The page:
When electronics are purchased, the sales person always recommends purchasing an extended warranty, just in case something goes wrong.
When purchasing trees, the choice is not usually there. Plants that are full price usually come with a guarantee for the season or a year. Plants that have a deep discount are not usually guaranteed.
New plants, even if they are not hardy to the climate, last a growing season if they are given basic care. Cold winters are hard on plants and there are always a number that do not break dormancy in the spring.
Always read the small print of the guarantee. It will tell you how long the plant is guaranteed and if there are costs associated with the plant’s replacement. There is rarely a cost to replace container stock as it can be taken home by the customer. Caliper trees are different as they require specialized equipment to move them and companies try to recoup the cost of delivery and planting.
As with electronics, how many times are the guarantees used? As a horticulturist I only worry about a guarantee if the plant itself gives me a reason to doubt its survival or is marginally hardy for the area.
For the best chance of survival, purchase trees and shrubs with a rootball that is in proportion to the actual size of the plant. The roots must be able to gather enough nutrients to support the top growth. If there are too few roots, chances of the total plant still being alive in a year are minimal. If the plant is a shrub that is hardy to the area, a couple of branches can be pruned off and the plant should grow back from the roots.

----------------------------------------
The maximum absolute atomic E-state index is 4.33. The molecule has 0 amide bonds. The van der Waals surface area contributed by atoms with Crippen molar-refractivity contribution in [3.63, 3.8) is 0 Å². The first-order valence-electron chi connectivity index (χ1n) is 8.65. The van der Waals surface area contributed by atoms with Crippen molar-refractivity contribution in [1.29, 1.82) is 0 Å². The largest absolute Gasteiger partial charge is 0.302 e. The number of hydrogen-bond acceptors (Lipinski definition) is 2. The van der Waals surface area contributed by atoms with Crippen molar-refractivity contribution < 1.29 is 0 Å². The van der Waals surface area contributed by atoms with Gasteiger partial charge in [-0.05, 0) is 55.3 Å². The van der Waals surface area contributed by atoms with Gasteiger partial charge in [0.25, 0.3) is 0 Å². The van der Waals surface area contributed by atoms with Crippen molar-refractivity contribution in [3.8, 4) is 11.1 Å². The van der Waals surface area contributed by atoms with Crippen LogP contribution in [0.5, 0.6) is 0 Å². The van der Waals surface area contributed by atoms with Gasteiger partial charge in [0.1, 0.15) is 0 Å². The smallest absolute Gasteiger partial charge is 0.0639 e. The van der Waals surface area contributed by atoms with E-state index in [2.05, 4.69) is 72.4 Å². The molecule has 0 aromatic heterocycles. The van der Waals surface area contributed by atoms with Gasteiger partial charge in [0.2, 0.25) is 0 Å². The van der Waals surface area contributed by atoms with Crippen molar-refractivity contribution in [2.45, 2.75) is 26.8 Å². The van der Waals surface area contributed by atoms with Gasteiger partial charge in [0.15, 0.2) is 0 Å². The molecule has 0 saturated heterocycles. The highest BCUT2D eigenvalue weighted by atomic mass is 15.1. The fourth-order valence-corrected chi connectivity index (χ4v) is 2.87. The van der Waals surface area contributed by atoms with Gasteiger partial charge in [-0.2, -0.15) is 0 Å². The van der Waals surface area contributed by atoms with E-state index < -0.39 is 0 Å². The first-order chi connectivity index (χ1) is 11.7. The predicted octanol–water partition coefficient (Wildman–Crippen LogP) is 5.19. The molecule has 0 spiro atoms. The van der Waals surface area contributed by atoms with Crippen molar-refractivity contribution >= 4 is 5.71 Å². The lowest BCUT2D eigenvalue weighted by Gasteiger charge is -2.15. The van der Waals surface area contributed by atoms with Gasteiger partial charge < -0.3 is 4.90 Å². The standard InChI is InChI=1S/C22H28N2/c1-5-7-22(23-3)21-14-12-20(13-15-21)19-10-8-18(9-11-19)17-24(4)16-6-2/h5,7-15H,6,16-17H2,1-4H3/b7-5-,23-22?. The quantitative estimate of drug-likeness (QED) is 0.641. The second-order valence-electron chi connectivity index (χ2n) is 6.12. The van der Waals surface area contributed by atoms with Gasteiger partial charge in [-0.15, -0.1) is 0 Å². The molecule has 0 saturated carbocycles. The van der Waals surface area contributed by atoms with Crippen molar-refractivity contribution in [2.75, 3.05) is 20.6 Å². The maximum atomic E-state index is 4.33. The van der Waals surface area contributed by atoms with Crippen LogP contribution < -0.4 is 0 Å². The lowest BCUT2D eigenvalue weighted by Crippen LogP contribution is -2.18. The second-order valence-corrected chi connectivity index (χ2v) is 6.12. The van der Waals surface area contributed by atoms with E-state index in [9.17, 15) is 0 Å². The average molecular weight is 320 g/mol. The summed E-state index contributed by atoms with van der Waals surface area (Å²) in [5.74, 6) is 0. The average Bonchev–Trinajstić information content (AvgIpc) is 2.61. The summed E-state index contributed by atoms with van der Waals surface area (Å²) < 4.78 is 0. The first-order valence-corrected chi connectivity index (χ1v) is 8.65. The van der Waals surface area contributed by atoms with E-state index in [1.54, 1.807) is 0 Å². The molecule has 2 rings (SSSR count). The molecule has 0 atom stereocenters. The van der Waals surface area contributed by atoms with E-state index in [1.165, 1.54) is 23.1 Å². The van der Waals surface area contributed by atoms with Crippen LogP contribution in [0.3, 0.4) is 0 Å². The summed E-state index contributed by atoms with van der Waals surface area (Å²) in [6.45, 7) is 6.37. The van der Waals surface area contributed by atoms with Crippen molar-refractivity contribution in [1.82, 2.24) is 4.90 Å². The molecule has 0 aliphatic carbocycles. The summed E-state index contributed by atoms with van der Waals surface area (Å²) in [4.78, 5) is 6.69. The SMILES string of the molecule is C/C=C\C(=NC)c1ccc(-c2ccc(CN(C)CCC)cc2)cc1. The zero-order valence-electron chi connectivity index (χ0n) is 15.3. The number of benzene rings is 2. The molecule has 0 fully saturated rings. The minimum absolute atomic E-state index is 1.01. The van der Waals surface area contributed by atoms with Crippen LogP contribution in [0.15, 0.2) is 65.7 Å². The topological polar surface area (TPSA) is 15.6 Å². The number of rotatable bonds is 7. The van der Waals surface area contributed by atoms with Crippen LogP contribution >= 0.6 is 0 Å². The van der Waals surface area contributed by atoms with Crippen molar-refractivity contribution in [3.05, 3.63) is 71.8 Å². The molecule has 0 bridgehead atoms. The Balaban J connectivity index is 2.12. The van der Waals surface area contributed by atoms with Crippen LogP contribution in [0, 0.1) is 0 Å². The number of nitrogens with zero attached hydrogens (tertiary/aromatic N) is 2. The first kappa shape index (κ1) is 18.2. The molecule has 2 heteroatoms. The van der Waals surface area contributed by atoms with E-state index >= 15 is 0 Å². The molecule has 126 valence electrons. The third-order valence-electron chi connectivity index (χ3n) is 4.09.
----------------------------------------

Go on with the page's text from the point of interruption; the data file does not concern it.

Major dieback in a tree is another matter. The plant might have some greenery and might be alive but it will likely be misshapen and not pleasing to the eye; never regaining its original shape.
Fall is a great time to plant trees, shrubs and perennials. They can be placed in the ground until the ground freezes but it is impossible to know until spring or summer if the plant will survive.
A healthy plant will produce leaves that are characteristic in size and shape to the variety of tree planted. Expect to see new growth. Smaller than average leaves and little or no new growth into the summer months are signs of the tree struggling. Extra fertilizer and water might help the tree but it is best to contact the place of purchase.
Most establishments will say that they have done their part as the tree lived a season or a year. Talking to a manager and explaining that the tree is alive and not healthy can get the length of the guarantee increased to avoid unhappy customers.
If the tree branches out well the next season, all is well. If the tree is still alive but there is major dieback, then it can be replaced.
Plant guarantees are in place to replace product when needed. They are not in place to replace product that has been neglected. Consumers must do their part to insure that the plant thrives; plant properly, water and fertilize.
Linda Tomlinson is a horticulturalist who lives near Rocky Mountain House. She can be reached at www.igardencanada.com or email@example.com.